Possible selves, conceptions of self in the future, incorporate future goals into self-concept [1]. Ideally, they are mental representations of what people hope to become, expect to become, or fear becoming in future [2, 3]. Thus, possible selves are viewed positively and negatively. Negatively, they are feared- that is selves that people want to avoid, while positively, they are hoped for- personal goals that provide incentives for specific behaviors. Indeed, [2] argues that a person‘s perceived possible self is a powerful motivator to performance, regardless of whether it instills enduring hope of becoming or fear of not becoming in the person.

Studies suggest a positive correlation between possible selves theory and academic achievement [4]. This correlation is echoed by [5] who opine that individuals with high hopes and expectations for academic success and fear academic failure are more likely to achieve higher than their counterparts. For instance, a study by [6] found that students with a clear construction of their possible selves exhibit higher levels of task persistence and school achievement. Similarly, [7] found that students who with a positive academic future self are likely to show academic improvement. The foregoing demonstrates that possible selves’ conceptions are relevant in understanding motivation and self-regulatory processes, including academic achievement. Thus, this study sought to predict academic achievement by describing the possible selves of students of higher learning in selected institutions in Kenya. Possible selves have been studied heavily in Western countries but quite scantly in Africa.

Motivation holds the key to understanding human behavior [8]. According to [9], academic motivation is an important concept in classroom learning and is linked to increased levels of academic achievement. A student who is academically motivated is seen as self- determined to succeed in academic work [10]. In the last thirty years, achievement motivation has been studied extensively. Much of this research has, however, exclusively been in Western countries, hence, need for a study that investigates possible selves of students studying in universities in Africa.

A comparative study by [11] is perhaps the closest to this need. In investigating possible selves of East African students living in the United States, the study found significant differences in racial ethnic identity, academic goal orientations and motivation between East African students and African Americans in the United States. They also found that the more East African students lived in the United States the more balanced their possible selves became. However, as pointed out, the study targeted students in universities outside Africa. Thus, the dearth of African literature and in particular, Kenyan, on undergraduate student possible selves, prompted the current study. The current study was guided by the following research questions:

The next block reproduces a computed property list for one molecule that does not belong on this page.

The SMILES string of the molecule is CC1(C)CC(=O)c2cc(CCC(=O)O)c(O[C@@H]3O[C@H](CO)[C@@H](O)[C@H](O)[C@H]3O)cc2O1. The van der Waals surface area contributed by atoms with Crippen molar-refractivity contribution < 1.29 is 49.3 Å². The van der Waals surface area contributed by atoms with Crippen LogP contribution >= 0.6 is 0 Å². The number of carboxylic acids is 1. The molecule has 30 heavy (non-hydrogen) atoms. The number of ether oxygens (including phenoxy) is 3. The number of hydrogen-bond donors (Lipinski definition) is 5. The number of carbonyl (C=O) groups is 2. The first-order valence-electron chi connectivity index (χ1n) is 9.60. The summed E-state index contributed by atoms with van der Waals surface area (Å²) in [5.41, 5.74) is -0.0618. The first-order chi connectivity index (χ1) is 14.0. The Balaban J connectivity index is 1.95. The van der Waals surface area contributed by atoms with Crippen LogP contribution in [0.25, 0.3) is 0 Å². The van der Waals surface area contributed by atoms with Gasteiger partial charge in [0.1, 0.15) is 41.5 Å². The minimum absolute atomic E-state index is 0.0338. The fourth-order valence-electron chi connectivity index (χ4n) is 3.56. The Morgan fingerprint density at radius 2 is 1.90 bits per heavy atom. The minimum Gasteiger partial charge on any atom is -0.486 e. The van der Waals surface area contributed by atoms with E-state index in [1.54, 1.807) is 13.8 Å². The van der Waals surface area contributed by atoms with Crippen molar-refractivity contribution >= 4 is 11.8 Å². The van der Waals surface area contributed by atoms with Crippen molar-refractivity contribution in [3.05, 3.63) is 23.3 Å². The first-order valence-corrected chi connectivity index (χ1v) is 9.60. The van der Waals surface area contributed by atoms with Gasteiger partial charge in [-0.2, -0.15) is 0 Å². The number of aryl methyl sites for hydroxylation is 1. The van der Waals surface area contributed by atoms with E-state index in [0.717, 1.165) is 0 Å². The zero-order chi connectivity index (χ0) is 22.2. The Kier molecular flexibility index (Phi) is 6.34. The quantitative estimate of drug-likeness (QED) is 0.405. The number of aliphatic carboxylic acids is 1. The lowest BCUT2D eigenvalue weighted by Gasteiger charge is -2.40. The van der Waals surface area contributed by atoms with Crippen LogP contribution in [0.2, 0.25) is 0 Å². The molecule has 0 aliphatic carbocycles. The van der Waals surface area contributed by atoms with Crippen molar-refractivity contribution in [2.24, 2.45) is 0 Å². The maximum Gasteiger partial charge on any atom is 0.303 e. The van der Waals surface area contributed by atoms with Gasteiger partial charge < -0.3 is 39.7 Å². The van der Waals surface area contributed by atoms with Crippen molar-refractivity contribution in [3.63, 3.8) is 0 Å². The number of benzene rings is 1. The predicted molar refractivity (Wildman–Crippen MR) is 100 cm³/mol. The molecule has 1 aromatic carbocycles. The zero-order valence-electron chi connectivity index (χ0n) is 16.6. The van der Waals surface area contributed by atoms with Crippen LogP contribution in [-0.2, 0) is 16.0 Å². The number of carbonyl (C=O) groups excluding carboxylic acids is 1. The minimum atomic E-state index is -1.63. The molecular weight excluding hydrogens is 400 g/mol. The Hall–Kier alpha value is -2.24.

1. What are the dominant possible selves of students in universities in Kenya?

2. Are there gender differences in students’ possible selves when they are categorized by gender?

3. Are there differences in students’ possible selves when universities are categorized as public or private?

4. Are there differences in students’ possible selves when they are categorized as profession-vowed Catholic students and those who are not?

In particular, the study investigated possible selves based on students’ gender, type of university attended, and religious lifestyle and their effect on students’ academic achievement at university. Religious lifestyle was dichotomized into profession-vowed Catholic students and non-profession vowed students. Profession-vowed Catholic students comprised religious workers namely fathers, brothers and sisters whose pursuit for higher education may not be triggered by the desire for employment, getting married or becoming independent. The study investigated students’ perceived possible selves for achievement, interpersonal relationships, personality traits, material and lifestyles, physical and health-related categories.

Understanding the possible selves of students in Kenyan universities has implications to faculty, counselors, administrators and Ministry of Education, Science and Technology. Firstly, the latter can use the results to enact relevant policies in higher education and education at large. Secondly, faculty, administrators and counselors can use findings of the study to interrogate student motivation and improve academic advising accordingly. Finally, the close similarities between Kenya and other African countries means that the findings may prototypically, generate discourses on student achievement in other African countries.